Scientists believe they have come up with a way to print drugs, using a 3D printer. They say they can create a capsule, which can be swallowed, and it will also allow doctors to alter a dosage according to the specific requirements.
A team of researchers, from the Louisiana Tech University, believes they have come up with a solution to find a biodegradable material, which could be used to contain everyday drugs, as well as chemotherapeutic compounds for those needing cancer treatments. The 3D printer would be able to create the capsule, meaning that medicine only needs to be inserted before it is sealed, Science Daily reports.
"After identifying the usefulness of the 3D printers, we realized there was an opportunity for rapid prototyping using this fabrication method," said Jeffery Weisman, who is a doctoral student in Louisiana Tech's biomedical engineering program. "Through the addition of nanoparticles and/or other additives, this technology becomes much more viable using a common 3D printing material that is already biocompatible. The material can be loaded with antibiotics or other medicinal compounds, and the implant can be naturally broken down by the body over time."
Weisman believes that one of great advantages of the new technology will be its ability to tailor the contents of a drug for particular needs. This could mean a dose of antibiotics could be made stronger or weaker, depending on the requirements of the patient. It would also mean hospitals or pharmacies would not have to wait for deliveries from pharmaceutical companies. As long as they have the drug in question, they can create the dosage in the medical facility, or drug store.
"One of the greatest benefits of this technology is that it can be done using any consumer printer and can be used anywhere in the world," Weisman said.
Dr. David K. Mills, who is a professor of biological sciences, also added that there are other uses that 3D printers could have in the medical industry. The vast majority of antibiotic implants, which are put inside someone undergoing an operation to ensure there is no risk of infection are made out of bone cements. Bone cements, which are normally used to anchor joints, such as a hip or knee, have to be mixed by the surgeon and are non-biodegradable, meaning the implant has to be removed once the operation has been completed. The researchers now believe that these antibiotic implants can be made out of bio-plastics, which can be broken down by the body, thus meaning no additional surgery is needed.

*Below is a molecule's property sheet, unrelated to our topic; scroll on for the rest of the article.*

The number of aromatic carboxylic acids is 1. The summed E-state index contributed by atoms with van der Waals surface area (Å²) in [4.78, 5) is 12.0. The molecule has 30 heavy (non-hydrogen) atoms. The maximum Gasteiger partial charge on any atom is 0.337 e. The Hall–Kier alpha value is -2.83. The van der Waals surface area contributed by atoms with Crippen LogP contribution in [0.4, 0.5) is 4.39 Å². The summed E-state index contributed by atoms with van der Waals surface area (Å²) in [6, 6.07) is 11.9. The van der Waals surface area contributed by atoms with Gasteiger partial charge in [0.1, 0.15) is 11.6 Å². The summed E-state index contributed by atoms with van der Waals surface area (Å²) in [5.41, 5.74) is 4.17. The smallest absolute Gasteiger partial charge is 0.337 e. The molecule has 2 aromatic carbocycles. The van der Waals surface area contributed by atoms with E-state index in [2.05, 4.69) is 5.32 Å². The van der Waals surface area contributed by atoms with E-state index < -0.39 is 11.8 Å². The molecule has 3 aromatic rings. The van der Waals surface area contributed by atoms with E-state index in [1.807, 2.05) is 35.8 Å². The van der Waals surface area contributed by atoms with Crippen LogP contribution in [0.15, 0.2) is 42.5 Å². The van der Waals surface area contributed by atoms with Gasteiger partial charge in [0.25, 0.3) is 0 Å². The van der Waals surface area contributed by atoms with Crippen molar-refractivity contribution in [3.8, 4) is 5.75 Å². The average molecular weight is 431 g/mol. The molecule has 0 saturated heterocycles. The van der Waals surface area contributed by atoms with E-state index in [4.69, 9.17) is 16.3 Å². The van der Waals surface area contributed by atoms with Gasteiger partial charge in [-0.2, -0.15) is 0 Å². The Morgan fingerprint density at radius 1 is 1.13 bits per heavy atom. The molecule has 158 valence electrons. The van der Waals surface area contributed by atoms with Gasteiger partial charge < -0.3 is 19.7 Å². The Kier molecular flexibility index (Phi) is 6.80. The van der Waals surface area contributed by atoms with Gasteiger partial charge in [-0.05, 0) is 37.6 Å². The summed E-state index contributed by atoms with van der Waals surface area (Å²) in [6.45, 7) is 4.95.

"Currently, embedding of additives in plastic requires industrial-scale facilities to ensure proper dispersion throughout the extruded plastic," explains Mills. "Our method enables dispersion on a tabletop scale, allowing researchers to easily customize additives to the desired levels. There are not even any industrial processes for antibiotics or special drug delivery as injection molding currently focuses more on colorants and cosmetic properties."
So far 3D printers have been used to create the outer shells for devices such as hearing aids. Phil Reeves, who is an expert in the 3D printing industry, says that there are currently around 10 million hearing aids in circulation and that this is a conservative estimate, according to Forbes.
The great advantage of using a 3D-printed hearing aid is that it gives the user much greater comfort, as it can be adjusted to the exact measurements required. This would simply not be possible if it was mass produced in a factory.
Meanwhile, in February 2012, the BBC reported how a woman in the Netherlands was given a replacement jaw, made out of titanium powder, which had been created by a 3D printer.
Layerwise, the company who helped design the product said:
"Once we received the 3D digital design, the part was split up automatically into 2D layers and then we sent those cross sections to the printing machine," the company added.